Pro Se Nation: understand the law for oneself
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FEATURE FILM IN DEVELOPMENT
The Secret Flight of Madame Lancard
We all dream, and most of us, at some time in our lives yearn to be free of the conventions and the rules that often crush our dreams.
The Secret Flight is about two women, living in different centuries and countries, each battling with the restrictions of their time and place in history.
Living in the 1930s, Jessica Summers is determined to be taken seriously as a journalist who is compelled to shed light on the critical issues of the day, especially workers’ safety and bargaining rights. But she meets with roadblocks even from people who should be open and fair minded. In an effort to crack the inner circle of political power, she inevitably finds out just what she is made of.
Genevieve Lancard, living in Lyon France in 1899 has a dream of taking to the skies and traveling the world as her husband does, but is challenged by his abuse, as well as the criticisms from the provincial friends and neighbors who seek to contain her boundless spirit and dreams.
Pressing up against the walls of oppression, the two women learn that freedom often comes at a very high price.
Photo by Kathleen Gagan, Owner of Peony’s Envy
Purpose and Passion Yields Peonies and Profit for Bernardsville Entrepreneur
(My Central Jersey – May 13-2013)
Kathleen Gagan is the first to admit that her days are long and there’s always too much to do, but the challenges are balanced, she says, by moments of sheer bliss.
With the fortitude of the peonies she cultivates, the 52-year-old Gagan is living proof that in midlife one can take a right-hand turn into an entirely new career and enjoy satisfaction and success on one’s own terms.
“This is the best spring I can remember,” said Gagan, owner of Peony’s Envy, a display garden and nursery in Bernardsville. “Last year, spring came early and it was hot. This year spring has been long, slow and cool. We are actually enjoying real weather.”
Six years ago, the mother of two transitioned from working as an international corporate consultant and linguist to full-time farmer and entrepreneur out of a desire to work from home and spend as much time with her children as possible.
Initially she thought she might grow peaches, but quickly turned her attention toward the peony — a hardy and colorful flower that can continue to bloom for more than 100 years.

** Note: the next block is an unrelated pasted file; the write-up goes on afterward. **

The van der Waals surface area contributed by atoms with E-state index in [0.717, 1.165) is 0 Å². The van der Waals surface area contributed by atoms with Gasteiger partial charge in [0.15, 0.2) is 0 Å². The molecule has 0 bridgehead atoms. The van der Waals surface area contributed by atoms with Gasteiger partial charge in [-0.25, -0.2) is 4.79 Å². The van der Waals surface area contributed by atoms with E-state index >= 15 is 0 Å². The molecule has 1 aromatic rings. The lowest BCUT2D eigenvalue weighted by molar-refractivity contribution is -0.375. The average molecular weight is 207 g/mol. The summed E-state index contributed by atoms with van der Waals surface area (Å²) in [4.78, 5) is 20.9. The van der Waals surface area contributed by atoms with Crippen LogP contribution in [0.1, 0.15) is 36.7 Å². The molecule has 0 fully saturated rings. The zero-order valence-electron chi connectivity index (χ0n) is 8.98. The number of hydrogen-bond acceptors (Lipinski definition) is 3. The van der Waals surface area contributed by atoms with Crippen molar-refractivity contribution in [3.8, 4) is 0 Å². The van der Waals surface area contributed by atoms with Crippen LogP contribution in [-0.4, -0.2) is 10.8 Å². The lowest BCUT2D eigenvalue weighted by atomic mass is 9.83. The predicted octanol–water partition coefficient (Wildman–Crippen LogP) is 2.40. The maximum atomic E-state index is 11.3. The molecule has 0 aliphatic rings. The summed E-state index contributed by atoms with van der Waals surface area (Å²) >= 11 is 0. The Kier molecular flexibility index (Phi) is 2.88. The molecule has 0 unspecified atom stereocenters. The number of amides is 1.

“The extraordinary beauty of the peony drove one Chinese empress to move her palace to a more suitable location so that the tree peonies she loved would grow better,” said Gagan during an appearance on “The Martha Stewart Show” in March 2010.
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Driving by the Serin Physics Laboratory on Frelinghuysen Road in Piscataway, one might glance at the grey, rectangular structure and consider it just another building on the Busch Campus of Rutgers University.
Inside it, however, are research teams grappling with some of the most intriguing mysteries of our universe, contributing to a growing body of knowledge about our world, the nature of matter and how we came to be.
The Rutgers research community contributed to three of the 10 major discoveries in physics for 2012 as noted by Physics World magazine, including: the observance of a new particle in the universe — the Higgs-boson (also referred to as the “God Particle”); communication using neutrinos; and the discovery of galaxy cluster motion.
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In Katie Meyler’s four-year journey of helping girls in Liberia transition from a life on the streets to a life of hope, the Bernardsville resident has single-mindedly focused on getting these children get back into school.
She has helped hundreds do just that. Now that her organization, More Than Me, has been awarded the $1 million grand prize through the American Giving Awards, which aired on NBC Saturday, she has set her sights even higher.
“Our goal now is to help 1,000 girls get back into school, and we have a plan to make the school self-sustaining within five years,” said the 30-year-old upon receiving the award.
For weeks Meyler worked tirelessly spreading the word about the American Giving Awards campaign, sponosored by Chase, which was based on the number of votes received online on Facebook.
Since 2009 she has been speaking at churches, schools, and nonprofit organizations, sharing her story, which includes doubts and fears she has faced and growing up in poverty in one of the richest areas of the country. When she doubted herself the most, it was a friend who urged her to get beyond her personal concerns.
“That’s when I realized that what I wanted to do was — more than me,” Meyler said.
Read full story on the Asbury Park Press site:
There are many things that 15-year-old Stephen Wurst remembers about his mother Laurie Parlin who lost her life to breast cancer in August 2009 just one week before her 34th birthday. She never missed his baseball games and always was there to cheer him on — even when she was going through chemotherapy.
Wurst also remembers that his mother lost her job and her medical insurance after she was diagnosed. The Steeplechase Cancer Center not only helped out with expenses,but encircled his family with love and kindness, which is what motivated the teen to give back.
“Everyone was so kind and helpful at Steeplechase. They made you feel like you were home rather than in a hospital dealing with a major disease,” Wurst said.
Read full story on My Central Jersey.com.